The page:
Gentle World’s Hawaii center is situated in an area where suburban living meets the farm. Along the street where we walk for our evening sunset, we pass goats, hens, roosters, horses, and even cows. These animals may seem happy enough, as their lives are far from the horrors of industrialized production. But, just like their […] Read more
On Valentine’s Day, I had a booth at the Kaw Valley Seed Fair. Thanks to Judy and Michael Carman and my family who all contributed many hours, we gave away hundreds of samples of delicious gluten-free vegan food, and planted many seeds!
We recently received an e-mail from a reader asking for more information about laying hens, as explored in our article A Hen’s Relationship With Her Eggs. We turned to our friends at Peaceful Prairie Sanctuary for their expert opinion on the subject, as they live and work alongside many hens who have been rescued from situations where they were being […] Read more
As a vegan, it’s hard not to feel heavy-hearted around Thanksgiving time. While the rest of the country looks forward in eager anticipation to a day of feast and celebration, we vegans tend to be seen as a thorn in the side of the collective consciousness. Some of us try and simply avoid thinking about the impending […] Read more
Despite the prevalence of the modern myth that family or backyard farming is an ethical alternative to large-scale, industrial, factory farms, the reality is far from how it is portrayed.
During my time working around chickens, there were a number of experiences that changed my perspective on eggs and opened my heart to the hens that laid them. The first started with making a homemade “farm fresh” omelet out of eggs a friend had collected…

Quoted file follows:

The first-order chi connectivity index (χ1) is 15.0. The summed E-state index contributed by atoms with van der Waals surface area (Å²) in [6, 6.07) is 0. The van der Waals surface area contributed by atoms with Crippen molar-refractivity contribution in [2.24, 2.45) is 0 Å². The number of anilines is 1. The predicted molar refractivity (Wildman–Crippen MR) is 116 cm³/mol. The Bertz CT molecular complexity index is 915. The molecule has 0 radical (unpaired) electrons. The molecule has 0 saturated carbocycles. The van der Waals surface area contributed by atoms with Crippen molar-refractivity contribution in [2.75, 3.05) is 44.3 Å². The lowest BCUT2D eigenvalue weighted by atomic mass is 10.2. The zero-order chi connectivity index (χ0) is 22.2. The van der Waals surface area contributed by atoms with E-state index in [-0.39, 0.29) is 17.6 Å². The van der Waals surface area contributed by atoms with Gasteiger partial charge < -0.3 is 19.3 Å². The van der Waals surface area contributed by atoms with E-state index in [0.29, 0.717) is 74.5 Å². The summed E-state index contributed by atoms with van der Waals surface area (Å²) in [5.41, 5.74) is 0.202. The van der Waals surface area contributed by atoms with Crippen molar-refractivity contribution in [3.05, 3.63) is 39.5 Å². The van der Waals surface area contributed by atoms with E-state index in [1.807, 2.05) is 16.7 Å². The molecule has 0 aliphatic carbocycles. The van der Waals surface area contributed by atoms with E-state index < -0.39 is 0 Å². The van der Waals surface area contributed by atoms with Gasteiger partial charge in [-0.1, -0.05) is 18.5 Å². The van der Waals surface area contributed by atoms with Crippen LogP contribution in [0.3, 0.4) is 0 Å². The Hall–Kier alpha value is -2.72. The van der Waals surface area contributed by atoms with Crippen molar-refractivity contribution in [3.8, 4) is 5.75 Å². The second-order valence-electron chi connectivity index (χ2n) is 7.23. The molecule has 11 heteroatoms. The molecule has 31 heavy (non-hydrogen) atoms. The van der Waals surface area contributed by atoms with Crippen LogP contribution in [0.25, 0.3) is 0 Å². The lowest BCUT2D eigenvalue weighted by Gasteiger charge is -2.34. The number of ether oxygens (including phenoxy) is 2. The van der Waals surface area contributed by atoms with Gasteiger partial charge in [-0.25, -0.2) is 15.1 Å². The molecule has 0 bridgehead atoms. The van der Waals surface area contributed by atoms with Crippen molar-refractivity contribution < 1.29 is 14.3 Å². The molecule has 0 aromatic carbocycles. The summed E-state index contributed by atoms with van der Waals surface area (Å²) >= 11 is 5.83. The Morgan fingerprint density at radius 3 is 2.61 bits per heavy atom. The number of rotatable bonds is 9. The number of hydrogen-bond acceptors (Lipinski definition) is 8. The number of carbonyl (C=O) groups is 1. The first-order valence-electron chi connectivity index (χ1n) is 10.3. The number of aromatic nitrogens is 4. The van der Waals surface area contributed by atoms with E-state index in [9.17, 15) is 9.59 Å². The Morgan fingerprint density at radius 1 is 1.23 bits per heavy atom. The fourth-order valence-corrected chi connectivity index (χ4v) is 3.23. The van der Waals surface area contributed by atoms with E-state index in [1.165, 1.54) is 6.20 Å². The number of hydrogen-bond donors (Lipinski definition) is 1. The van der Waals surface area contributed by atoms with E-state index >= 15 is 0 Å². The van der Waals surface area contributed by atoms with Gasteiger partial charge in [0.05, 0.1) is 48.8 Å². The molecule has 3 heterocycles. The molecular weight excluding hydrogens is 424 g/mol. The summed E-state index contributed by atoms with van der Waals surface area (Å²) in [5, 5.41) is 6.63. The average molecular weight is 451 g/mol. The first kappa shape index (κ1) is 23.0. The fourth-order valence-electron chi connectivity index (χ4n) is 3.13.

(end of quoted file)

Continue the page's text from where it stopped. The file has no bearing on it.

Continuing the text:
Do these labels really indicate an improvement in ethical standards, or are they simply a way for the animal industry to regain consumer confidence in their products?
What do “humanely-raised”, “free-range”, “grass-fed”, “organic” or “cruelty-free” animal products really mean for the environment?
As we look more closely at the reality of the backyard chicken trend, it becomes increasingly clear that it is the same commodification of animals, packaged in niche marketing to appeal to the modern “conscious consumer”.
Although it’s true that the animal industry is an eager and aggressive middle agent, its role is only that of middle agent. As such, while institutionalized exploiters certainly have a lot to answer for, it is consumers who are primarily responsible for animal cruelty through their purchases of animal products.